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By Juliana Steele on November 28th, 2017

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Procrastinators’ Guide to Sending a Year-End Appeal

Tips and Tools | Nonprofit | Fundraising | Artists and Members


For Those of You Without Development Teams

@jjasmiine via Twenty20

There are a lot of resources out there to help fundraisers think about, plan for, and execute a year-end appeal. But if you’re not a full-time fundraiser or someone who thinks about this stuff all the time, then you may find yourself getting anxious once you start reading any of the extensive how-tos available online. (Especially since many will tell you that you should have started planning 2–3 months ago.) Today, I’m giving you permission to accept what you can do for a year-end appeal with limited time, money, and resources.

But first, what’s a year-end appeal?

In general, a year-end appeal is a letter that reminds your donors and patrons of the important work that you do while encouraging them to send a contribution by the end of the year. As you may already know, making a charitable donation by the end of the year can be compelling for tax purposes, but it’s possible that some of your donors have access to a matching gift program through their employer that may also have a year-end deadline. In addition to these financially-motivated reasons, most donors give because they truly believe in the mission of an organization or project, and many make donations to celebrate the holidays.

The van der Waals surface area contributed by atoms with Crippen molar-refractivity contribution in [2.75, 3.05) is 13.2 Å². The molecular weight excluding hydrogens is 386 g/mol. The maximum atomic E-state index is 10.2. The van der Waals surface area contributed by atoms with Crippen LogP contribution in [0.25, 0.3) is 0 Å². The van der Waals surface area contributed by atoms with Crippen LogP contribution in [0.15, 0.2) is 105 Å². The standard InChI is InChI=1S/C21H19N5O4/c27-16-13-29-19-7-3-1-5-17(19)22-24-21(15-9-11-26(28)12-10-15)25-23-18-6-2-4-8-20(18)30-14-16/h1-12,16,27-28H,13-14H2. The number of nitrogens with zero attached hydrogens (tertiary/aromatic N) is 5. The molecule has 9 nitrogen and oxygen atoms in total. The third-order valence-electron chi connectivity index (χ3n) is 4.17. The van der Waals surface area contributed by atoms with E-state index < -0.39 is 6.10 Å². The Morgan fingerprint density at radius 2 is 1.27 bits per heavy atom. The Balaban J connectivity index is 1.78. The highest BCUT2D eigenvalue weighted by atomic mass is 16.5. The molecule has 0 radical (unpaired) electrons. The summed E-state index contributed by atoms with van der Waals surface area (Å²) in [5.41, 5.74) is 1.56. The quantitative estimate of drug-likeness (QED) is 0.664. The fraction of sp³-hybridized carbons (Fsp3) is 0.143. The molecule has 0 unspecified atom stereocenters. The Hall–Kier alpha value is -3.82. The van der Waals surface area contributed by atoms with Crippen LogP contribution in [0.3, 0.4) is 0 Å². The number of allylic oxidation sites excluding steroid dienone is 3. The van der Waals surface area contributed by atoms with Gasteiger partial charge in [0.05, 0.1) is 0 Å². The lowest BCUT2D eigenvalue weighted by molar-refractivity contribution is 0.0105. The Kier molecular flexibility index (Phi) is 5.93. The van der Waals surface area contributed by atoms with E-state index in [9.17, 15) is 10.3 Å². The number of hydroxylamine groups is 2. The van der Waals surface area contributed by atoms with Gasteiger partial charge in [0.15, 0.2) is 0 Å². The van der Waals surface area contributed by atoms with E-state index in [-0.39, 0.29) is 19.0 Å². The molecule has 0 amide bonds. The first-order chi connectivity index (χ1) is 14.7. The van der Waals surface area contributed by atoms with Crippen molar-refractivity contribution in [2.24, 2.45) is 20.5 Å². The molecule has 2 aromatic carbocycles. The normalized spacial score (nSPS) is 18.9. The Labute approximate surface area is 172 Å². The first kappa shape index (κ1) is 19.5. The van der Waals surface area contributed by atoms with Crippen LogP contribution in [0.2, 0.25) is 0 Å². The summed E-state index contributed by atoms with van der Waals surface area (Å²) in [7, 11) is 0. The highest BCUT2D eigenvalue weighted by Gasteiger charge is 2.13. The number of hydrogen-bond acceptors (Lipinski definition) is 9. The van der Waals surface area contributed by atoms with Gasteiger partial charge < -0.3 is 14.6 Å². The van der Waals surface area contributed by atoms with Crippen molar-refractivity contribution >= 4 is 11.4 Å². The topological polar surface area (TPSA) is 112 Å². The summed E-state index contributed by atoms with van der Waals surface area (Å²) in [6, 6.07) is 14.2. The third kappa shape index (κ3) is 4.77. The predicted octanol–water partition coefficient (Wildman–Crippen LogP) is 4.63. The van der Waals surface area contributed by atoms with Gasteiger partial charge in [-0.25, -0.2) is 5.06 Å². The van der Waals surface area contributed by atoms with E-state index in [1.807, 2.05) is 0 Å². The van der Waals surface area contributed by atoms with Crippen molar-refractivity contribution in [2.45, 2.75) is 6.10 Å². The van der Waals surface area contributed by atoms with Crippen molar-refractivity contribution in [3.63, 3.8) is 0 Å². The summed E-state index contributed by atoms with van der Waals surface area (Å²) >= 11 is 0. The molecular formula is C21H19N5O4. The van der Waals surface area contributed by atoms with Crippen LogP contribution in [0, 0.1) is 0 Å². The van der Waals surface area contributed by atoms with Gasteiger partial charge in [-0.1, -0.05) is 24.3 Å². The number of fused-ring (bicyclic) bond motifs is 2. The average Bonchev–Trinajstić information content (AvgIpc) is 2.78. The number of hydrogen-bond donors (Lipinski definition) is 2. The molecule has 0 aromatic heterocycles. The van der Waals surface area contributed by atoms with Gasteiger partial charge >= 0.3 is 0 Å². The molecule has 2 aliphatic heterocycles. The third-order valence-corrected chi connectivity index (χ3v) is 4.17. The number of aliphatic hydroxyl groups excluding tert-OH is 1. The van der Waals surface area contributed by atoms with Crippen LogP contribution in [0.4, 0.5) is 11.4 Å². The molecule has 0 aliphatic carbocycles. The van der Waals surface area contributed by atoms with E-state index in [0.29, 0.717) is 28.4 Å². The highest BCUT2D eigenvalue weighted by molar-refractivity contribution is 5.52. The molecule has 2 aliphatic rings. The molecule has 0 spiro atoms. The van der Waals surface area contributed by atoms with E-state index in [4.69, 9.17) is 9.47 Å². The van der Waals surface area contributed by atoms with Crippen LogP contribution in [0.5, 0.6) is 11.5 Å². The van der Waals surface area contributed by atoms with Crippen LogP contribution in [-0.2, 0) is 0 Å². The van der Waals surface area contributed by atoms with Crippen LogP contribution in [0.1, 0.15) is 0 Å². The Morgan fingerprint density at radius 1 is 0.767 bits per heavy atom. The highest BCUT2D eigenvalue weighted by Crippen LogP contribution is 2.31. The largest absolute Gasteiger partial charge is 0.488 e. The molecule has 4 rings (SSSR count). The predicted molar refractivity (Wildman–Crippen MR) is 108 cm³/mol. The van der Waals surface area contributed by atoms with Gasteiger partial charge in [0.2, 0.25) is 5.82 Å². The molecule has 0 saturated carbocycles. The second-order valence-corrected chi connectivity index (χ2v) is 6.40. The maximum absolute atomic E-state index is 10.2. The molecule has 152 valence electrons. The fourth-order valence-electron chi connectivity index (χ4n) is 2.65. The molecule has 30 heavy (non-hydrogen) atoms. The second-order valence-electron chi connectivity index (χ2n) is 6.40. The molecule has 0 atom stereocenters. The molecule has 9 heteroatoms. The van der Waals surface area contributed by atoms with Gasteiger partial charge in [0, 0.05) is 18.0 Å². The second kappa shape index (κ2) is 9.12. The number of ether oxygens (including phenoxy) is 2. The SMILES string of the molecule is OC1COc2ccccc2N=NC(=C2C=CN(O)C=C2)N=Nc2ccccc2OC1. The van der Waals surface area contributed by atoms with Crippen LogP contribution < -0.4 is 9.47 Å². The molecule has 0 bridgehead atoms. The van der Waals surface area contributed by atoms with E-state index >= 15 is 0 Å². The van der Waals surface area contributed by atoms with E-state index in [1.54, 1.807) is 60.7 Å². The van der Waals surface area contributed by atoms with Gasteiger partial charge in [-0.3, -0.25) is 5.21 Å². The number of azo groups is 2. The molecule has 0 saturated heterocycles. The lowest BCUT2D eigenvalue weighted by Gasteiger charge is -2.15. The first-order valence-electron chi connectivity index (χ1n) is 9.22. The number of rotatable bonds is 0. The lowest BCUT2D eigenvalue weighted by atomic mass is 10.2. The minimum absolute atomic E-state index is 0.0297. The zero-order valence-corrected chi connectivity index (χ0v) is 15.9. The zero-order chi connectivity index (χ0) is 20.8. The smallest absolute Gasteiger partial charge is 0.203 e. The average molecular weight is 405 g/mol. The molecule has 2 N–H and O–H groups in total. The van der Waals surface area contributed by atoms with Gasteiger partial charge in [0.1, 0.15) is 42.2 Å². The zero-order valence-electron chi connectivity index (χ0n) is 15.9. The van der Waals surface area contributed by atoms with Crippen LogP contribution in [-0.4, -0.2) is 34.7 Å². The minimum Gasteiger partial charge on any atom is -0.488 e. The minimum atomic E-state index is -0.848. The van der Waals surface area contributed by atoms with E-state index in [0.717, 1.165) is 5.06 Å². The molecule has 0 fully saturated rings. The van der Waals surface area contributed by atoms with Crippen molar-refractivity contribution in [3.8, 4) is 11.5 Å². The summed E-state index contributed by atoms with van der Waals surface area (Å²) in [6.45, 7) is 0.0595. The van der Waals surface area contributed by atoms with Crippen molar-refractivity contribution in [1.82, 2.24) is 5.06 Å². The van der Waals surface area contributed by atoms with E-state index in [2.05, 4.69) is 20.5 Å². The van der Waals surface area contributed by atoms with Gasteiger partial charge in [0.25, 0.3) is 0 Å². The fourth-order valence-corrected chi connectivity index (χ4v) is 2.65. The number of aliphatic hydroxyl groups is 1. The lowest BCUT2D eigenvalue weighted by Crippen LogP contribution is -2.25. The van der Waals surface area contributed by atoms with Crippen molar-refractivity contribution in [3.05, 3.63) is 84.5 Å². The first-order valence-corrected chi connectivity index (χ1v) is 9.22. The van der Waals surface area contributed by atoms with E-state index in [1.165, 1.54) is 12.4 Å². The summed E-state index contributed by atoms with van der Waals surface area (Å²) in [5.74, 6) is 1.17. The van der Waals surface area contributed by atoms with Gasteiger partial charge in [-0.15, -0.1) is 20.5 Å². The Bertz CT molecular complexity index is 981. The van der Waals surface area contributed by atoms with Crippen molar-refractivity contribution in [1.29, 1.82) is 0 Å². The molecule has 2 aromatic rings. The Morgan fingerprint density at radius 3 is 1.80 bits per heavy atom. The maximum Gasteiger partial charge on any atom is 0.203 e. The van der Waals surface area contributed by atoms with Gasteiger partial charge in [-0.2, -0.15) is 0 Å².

Let’s cover some of the most basic tips for a year-end appeal and see how we can adapt to them:

Don’t just send a standalone appeal.

What this means: Most fundraisers agree that you should not just send one email or letter at the end of the year without a plan to send follow-up messages. It’s true: people need to be reminded, and one communication can get lost in the shuffle of a stuffed mailbox.

What you should consider: First, think of the centerpiece of the appeal: what’s your turkey and what are your sides? The centerpiece could be a 1-2 page letter mailed in a pretty envelope with a seasonal stamp. This will set the flavor for your whole campaign, aesthetically and thematically. Your “sides” could be a follow-up email about two weeks later, with a final email request within the last few days of the year. Make sure there’s a visual through-line in these materials and that they reference each other, otherwise the recipient may not recognize that the materials are related.

Emphasize the donor’s impact, not your need.

What this means: It can be easy to get carried away with all the good work you could be getting done if only you had more time, money, and resources! The truth is there will probably never be enough of this holy trinity of support, but the work will still get done and your donor’s support will still have an impact.

What you should consider: One common tip is to go through your letter and look for the word “you.” The letter should emphasize their participation, and describe how their donations are put to work. Want to crank up the heat? Tell them exactly what a $25, $50, or $100 donation pays for as it relates to your production, exhibition, or program.

Segment your list.

What this means: Charities with a variety of donors will typically divide their appeal materials into different categories based on the means and past support of donors (and other criteria, but I’ll stick with these for the sake of simplicity). In other words: they decide how much you might be worth and send you mail accordingly.